KETCHUP: DAVID WAGNER
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BRIAN SCIARETTA - Wednesday, March 30, 2011
While Americans have generally not found much success at the coaching levels in Europe, earlier this month Borussia Dortmund announced that the club's U-23 team would be coached by former US international David Wagner.

Wagner, 39, is coming off of coaching the previous two seasons with Hoffenheim's Under-17 and Under-19 teams, but beginning this summer he will take charge of the top developmental youth team for the current runaway Bundesliga leaders.

"For the Under-23 team one of the most important things for this team is to prepare these young players so that they can play for the first team in the Bundesliga," Wagner told YA from Germany. "That is the most important thing for me to do now. I am very happy with my new job."

The German-born Wagner was awarded a three-year contract for the job earlier this month in large part because he has a coaching style that is similar to Dortmund's current head coach Jurgen Klopp and the two will be working very closely in the years ahead as Wagner takes the lead developing players for Klopp's team.

"My coaching style is very similar to Jurgen's," Wagner discussed. "That is one of the reasons why Dortmund chose me for the U-23 team. In the details, Klopp and I prefer the game on the ball. We like to play very quick and get the ball forward."

Wagner is part of a new generation of younger German coaches that has broken away from the past methods of youth development and focused a different approach. He is very excited to be part of change.

"The German Federation changed the point of working with younger players about ten years ago," Wagner said. "The last two years, I worked with the U-17 and U-19 teams at Hoffenheim. It is very exciting. There I saw how to give young players a chance and to get them ready to play at a high level quicker."

The changes that have been underway within Germany have been extensive not just to the national teams, but also to the internal structure within clubs at both the Bundesliga and 2.Bundesliga levels. They have been very specific and focus on the requirements of coaching in Germany and what is needed at the different stages at youth development. Wagner is very happy with the results so far.

"The first point is that coaches get a better education," Wagner explained. "The second point is that all the German Bundesliga and 2.Bundesliga teams have to build up youth academies. In these academies the coaches have to have professional coaches for players [eight and under] and they have to work with the kids all day."

"The third point is that each club has to develop a relationship with a school so the kids are able to practice in the morning and in the afternoon," he continued. "The final point is that they build up a youth Bundesliga, a U-19 Bundesliga, and a U-17 Bundesliga so the kids have to play games at a higher level at 17,18, and 19 years old. These important points have helped to produce so many high potential players over the last 10 years."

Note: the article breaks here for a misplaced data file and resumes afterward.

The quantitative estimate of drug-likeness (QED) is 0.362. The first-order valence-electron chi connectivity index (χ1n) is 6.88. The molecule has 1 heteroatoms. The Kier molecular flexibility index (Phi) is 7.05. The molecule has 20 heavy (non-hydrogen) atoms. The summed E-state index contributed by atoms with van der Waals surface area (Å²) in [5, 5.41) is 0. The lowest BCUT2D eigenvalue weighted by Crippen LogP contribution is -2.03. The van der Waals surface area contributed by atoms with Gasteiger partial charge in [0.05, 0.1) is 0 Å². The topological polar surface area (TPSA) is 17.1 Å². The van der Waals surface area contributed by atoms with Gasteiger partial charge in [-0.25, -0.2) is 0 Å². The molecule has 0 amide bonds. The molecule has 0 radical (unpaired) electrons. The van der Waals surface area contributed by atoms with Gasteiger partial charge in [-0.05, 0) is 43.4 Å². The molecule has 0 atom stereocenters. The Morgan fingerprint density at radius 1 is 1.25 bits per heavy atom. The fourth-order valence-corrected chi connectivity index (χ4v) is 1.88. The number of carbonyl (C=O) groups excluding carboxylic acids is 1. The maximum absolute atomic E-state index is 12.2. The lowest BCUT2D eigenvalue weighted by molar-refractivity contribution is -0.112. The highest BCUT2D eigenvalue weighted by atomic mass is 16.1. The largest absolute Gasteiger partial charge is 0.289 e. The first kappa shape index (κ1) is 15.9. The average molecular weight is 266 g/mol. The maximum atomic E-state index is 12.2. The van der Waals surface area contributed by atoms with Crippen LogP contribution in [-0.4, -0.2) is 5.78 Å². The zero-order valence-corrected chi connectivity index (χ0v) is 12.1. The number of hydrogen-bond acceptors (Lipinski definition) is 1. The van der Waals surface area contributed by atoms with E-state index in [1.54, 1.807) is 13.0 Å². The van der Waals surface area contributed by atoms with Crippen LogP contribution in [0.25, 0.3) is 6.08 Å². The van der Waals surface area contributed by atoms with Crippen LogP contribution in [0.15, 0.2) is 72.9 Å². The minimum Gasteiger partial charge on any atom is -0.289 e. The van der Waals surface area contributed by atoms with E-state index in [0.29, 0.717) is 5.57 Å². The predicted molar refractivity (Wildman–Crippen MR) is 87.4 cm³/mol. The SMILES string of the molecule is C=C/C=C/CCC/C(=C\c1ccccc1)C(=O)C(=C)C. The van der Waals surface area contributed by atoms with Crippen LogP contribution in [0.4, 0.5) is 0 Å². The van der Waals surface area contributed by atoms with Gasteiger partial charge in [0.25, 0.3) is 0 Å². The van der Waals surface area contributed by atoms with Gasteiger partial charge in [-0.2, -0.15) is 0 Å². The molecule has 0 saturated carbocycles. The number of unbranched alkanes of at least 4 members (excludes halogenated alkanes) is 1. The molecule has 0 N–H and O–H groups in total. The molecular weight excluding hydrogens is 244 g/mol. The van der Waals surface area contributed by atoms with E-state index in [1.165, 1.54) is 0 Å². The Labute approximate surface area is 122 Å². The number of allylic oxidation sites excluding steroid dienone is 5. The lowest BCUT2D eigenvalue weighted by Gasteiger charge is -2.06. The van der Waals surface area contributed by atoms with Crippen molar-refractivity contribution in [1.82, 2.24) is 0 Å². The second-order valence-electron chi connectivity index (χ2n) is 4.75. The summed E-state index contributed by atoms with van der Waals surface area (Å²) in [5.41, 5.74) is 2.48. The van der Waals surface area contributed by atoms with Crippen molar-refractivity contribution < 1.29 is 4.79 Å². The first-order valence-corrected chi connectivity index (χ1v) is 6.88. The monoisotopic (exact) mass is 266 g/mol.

The first point of making sure the coaches receive a better education has been very important for Wagner. After finishing his playing career in 2005 with Germania Pfungstadt, he went to school to study sports science and biology to help lay the building blocks for his coaching career.

"After I finished playing, I studied sports science and biology and I finished it in 2007 and I use that in coaching a lot," Wagner pointed out. "All the things a fitness coach or trainer will tell me, I can speak with them on a same level. I also finished in 2007 the highest FIFA coaching license. These were the best things for me that have allowed me to become a coach and move step by step to a high level."

Wagner's rise in the coaching ranks in Germany is part of a career path he knew he wanted when he was still early his playing days when he would often view the game from intellectually curious perspective.

"When I was 25, I began to think about what I wanted to do after playing," Wagner recalled. "I don't think I was such an easy player to coach because I often asked the coach why I had to do certain things. Back then I would always think about what types of training would produce what kind of effects. In my mind, I wanted to be a coach early."

Wagner was born in Frankfurt and was the son of a German mother and an American father who was in the US military stationed in Germany. Shortly after he was born, Wagner went to live in the United States but after three years, he returned to Germany permanently.